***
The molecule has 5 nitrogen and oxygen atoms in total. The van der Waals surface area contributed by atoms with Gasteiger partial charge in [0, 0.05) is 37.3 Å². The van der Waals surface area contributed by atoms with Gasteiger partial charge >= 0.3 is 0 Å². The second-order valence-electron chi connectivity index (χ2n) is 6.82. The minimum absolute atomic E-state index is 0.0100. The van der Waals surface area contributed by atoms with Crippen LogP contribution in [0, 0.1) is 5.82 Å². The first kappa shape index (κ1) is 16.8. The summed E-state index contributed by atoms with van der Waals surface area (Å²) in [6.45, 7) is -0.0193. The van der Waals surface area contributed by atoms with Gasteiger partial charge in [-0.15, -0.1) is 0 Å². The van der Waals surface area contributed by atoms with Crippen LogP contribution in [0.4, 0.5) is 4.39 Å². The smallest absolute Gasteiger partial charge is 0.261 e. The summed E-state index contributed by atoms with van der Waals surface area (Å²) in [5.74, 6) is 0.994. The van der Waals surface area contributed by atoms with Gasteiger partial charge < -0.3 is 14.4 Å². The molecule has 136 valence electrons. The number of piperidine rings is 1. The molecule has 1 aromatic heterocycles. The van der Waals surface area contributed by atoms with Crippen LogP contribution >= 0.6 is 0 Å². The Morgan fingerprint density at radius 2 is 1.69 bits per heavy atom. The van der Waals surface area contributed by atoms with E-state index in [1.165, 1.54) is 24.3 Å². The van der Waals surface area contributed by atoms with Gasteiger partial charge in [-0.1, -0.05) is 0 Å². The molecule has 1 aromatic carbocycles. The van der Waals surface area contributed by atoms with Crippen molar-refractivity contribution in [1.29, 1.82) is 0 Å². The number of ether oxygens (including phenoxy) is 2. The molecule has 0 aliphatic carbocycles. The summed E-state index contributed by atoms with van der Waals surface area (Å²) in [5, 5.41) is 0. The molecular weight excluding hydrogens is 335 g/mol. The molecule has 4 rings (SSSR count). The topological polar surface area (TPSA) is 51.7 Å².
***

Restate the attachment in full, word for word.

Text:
The molecule has 5 nitrogen and oxygen atoms in total. The van der Waals surface area contributed by atoms with Gasteiger partial charge in [0, 0.05) is 37.3 Å². The van der Waals surface area contributed by atoms with Gasteiger partial charge >= 0.3 is 0 Å². The second-order valence-electron chi connectivity index (χ2n) is 6.82. The minimum absolute atomic E-state index is 0.0100. The van der Waals surface area contributed by atoms with Crippen LogP contribution in [0, 0.1) is 5.82 Å². The first kappa shape index (κ1) is 16.8. The summed E-state index contributed by atoms with van der Waals surface area (Å²) in [6.45, 7) is -0.0193. The van der Waals surface area contributed by atoms with Gasteiger partial charge in [-0.15, -0.1) is 0 Å². The van der Waals surface area contributed by atoms with Crippen LogP contribution in [0.4, 0.5) is 4.39 Å². The smallest absolute Gasteiger partial charge is 0.261 e. The summed E-state index contributed by atoms with van der Waals surface area (Å²) in [5.74, 6) is 0.994. The van der Waals surface area contributed by atoms with Gasteiger partial charge < -0.3 is 14.4 Å². The molecule has 136 valence electrons. The number of piperidine rings is 1. The molecule has 1 aromatic heterocycles. The van der Waals surface area contributed by atoms with Crippen LogP contribution >= 0.6 is 0 Å². The Morgan fingerprint density at radius 2 is 1.69 bits per heavy atom. The van der Waals surface area contributed by atoms with E-state index in [1.165, 1.54) is 24.3 Å². The van der Waals surface area contributed by atoms with Gasteiger partial charge in [-0.1, -0.05) is 0 Å². The molecule has 1 aromatic carbocycles. The van der Waals surface area contributed by atoms with Crippen molar-refractivity contribution in [1.29, 1.82) is 0 Å². The number of ether oxygens (including phenoxy) is 2. The molecule has 0 aliphatic carbocycles. The summed E-state index contributed by atoms with van der Waals surface area (Å²) in [5, 5.41) is 0. The molecular weight excluding hydrogens is 335 g/mol. The molecule has 4 rings (SSSR count). The topological polar surface area (TPSA) is 51.7 Å².